In the Wake of the Plague: The Black Death and the World it Made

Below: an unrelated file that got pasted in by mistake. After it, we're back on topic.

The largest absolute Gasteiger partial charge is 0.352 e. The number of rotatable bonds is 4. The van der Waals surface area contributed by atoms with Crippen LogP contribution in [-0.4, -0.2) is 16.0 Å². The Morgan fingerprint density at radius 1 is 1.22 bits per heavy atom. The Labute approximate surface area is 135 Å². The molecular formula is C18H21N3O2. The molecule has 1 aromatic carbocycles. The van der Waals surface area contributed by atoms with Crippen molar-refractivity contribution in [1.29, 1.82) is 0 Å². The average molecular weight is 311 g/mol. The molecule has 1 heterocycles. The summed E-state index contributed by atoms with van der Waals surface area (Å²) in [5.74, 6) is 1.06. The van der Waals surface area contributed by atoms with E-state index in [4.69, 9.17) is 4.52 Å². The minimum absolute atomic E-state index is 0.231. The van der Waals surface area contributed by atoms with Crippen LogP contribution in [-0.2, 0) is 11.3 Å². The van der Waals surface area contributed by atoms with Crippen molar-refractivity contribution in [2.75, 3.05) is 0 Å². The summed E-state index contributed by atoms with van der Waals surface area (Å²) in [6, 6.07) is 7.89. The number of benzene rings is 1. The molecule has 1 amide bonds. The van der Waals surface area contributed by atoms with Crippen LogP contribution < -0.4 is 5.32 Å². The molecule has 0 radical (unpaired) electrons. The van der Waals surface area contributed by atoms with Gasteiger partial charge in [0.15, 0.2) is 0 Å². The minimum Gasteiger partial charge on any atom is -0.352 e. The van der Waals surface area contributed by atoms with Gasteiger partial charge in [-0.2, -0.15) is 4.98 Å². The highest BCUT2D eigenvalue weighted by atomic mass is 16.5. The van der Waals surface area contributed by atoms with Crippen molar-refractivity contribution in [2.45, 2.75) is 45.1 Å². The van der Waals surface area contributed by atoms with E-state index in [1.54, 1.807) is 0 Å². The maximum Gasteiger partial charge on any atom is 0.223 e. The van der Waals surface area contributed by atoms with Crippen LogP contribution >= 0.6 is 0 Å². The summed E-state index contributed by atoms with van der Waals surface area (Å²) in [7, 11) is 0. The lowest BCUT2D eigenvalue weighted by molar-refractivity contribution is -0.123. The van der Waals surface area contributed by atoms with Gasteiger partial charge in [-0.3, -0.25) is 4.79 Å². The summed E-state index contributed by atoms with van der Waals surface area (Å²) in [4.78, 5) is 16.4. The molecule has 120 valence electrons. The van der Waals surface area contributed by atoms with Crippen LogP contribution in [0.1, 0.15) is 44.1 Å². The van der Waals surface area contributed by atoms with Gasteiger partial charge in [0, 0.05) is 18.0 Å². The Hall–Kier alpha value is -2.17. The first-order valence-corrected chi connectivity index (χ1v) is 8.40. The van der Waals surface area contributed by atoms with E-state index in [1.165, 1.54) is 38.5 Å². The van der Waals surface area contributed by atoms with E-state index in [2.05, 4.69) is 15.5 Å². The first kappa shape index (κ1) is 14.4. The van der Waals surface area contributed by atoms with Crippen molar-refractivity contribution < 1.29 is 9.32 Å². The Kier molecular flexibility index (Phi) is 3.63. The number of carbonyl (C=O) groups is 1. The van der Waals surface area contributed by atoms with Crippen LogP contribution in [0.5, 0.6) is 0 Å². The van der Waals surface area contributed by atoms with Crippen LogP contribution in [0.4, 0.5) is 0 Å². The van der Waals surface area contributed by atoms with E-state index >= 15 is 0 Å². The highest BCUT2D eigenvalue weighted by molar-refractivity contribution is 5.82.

IN THE WAKE OF THE PLAGUE is a social history, not just of collapse but of rebirth. It is a fascinating investigation into how the Plague rocked the ... Show synopsis IN THE WAKE OF THE PLAGUE is a social history, not just of collapse but of rebirth. It is a fascinating investigation into how the Plague rocked the sociological, commercial, cultural and religious foundations of medieval civilisation. Arguably the greatest biomedical disaster in history - the Black Death wiped out 40% of the European population - the results are not confined to figures of mass fatality. They are diverse and long standing, extending to the present day: with the population depleted, the peasants could claim land for themselves, creating Europe's first class of independent farmers, hastening the modern capitalist era; the Catholic Church, powerless in the face of such disaster, watched as the faith healers became influential; efforts to block windows and doors against supposed airborne germs with woven tapestries generated a whole textile industry. Cantor presents an eclectic mix of individuals directly affected by the plague, some are well known today - Robin Hood, Richard the Lionheart, Edward the Black Prince - others have been forgotten by history books but have valuable stories to tell. Underlying this vivid recreation of a grave chapter of history is an interrogation of the medical facts. How closely linked are the Plague and the infamous 1918 flu epidemic? Is it something closer to today's medical phobia, Mad Cow disease? Cantor undermines the confidence we have in our world, doused in disinfectant and dosed with antibiotics, challenging us: can we be sure the Black Death is extinct - or is it just dormant?